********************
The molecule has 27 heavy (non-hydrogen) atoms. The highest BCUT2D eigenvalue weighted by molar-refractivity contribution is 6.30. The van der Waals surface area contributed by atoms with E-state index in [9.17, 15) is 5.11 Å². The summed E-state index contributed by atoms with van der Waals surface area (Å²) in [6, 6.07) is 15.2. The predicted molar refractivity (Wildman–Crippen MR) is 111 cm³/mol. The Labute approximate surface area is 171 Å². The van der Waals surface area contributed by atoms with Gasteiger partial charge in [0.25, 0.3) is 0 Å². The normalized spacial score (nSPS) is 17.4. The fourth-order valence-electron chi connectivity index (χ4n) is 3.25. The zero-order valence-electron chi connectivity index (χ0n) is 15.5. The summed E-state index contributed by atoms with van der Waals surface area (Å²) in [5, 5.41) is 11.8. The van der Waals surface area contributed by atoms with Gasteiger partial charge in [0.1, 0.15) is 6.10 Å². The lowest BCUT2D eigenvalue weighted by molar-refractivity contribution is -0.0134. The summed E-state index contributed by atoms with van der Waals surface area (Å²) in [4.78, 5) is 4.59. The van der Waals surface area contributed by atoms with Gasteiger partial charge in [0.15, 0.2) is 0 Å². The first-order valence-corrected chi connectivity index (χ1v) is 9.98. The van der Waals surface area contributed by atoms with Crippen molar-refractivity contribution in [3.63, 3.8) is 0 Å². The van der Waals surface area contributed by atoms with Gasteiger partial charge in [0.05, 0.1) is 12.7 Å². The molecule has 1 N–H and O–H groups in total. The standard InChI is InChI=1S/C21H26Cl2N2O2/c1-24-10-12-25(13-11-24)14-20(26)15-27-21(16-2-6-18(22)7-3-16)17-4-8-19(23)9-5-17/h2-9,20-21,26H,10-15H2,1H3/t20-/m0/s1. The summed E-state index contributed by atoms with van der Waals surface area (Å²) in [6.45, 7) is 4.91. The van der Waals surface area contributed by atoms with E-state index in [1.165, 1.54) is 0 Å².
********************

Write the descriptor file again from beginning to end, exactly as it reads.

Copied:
The molecule has 27 heavy (non-hydrogen) atoms. The highest BCUT2D eigenvalue weighted by molar-refractivity contribution is 6.30. The van der Waals surface area contributed by atoms with E-state index in [9.17, 15) is 5.11 Å². The summed E-state index contributed by atoms with van der Waals surface area (Å²) in [6, 6.07) is 15.2. The predicted molar refractivity (Wildman–Crippen MR) is 111 cm³/mol. The Labute approximate surface area is 171 Å². The van der Waals surface area contributed by atoms with Gasteiger partial charge in [0.25, 0.3) is 0 Å². The normalized spacial score (nSPS) is 17.4. The fourth-order valence-electron chi connectivity index (χ4n) is 3.25. The zero-order valence-electron chi connectivity index (χ0n) is 15.5. The summed E-state index contributed by atoms with van der Waals surface area (Å²) in [5, 5.41) is 11.8. The van der Waals surface area contributed by atoms with Gasteiger partial charge in [0.1, 0.15) is 6.10 Å². The lowest BCUT2D eigenvalue weighted by molar-refractivity contribution is -0.0134. The summed E-state index contributed by atoms with van der Waals surface area (Å²) in [4.78, 5) is 4.59. The van der Waals surface area contributed by atoms with Gasteiger partial charge in [0.15, 0.2) is 0 Å². The first-order valence-corrected chi connectivity index (χ1v) is 9.98. The van der Waals surface area contributed by atoms with Crippen molar-refractivity contribution in [3.63, 3.8) is 0 Å². The van der Waals surface area contributed by atoms with Gasteiger partial charge in [0.05, 0.1) is 12.7 Å². The molecule has 1 N–H and O–H groups in total. The standard InChI is InChI=1S/C21H26Cl2N2O2/c1-24-10-12-25(13-11-24)14-20(26)15-27-21(16-2-6-18(22)7-3-16)17-4-8-19(23)9-5-17/h2-9,20-21,26H,10-15H2,1H3/t20-/m0/s1. The summed E-state index contributed by atoms with van der Waals surface area (Å²) in [6.45, 7) is 4.91. The van der Waals surface area contributed by atoms with E-state index in [1.165, 1.54) is 0 Å².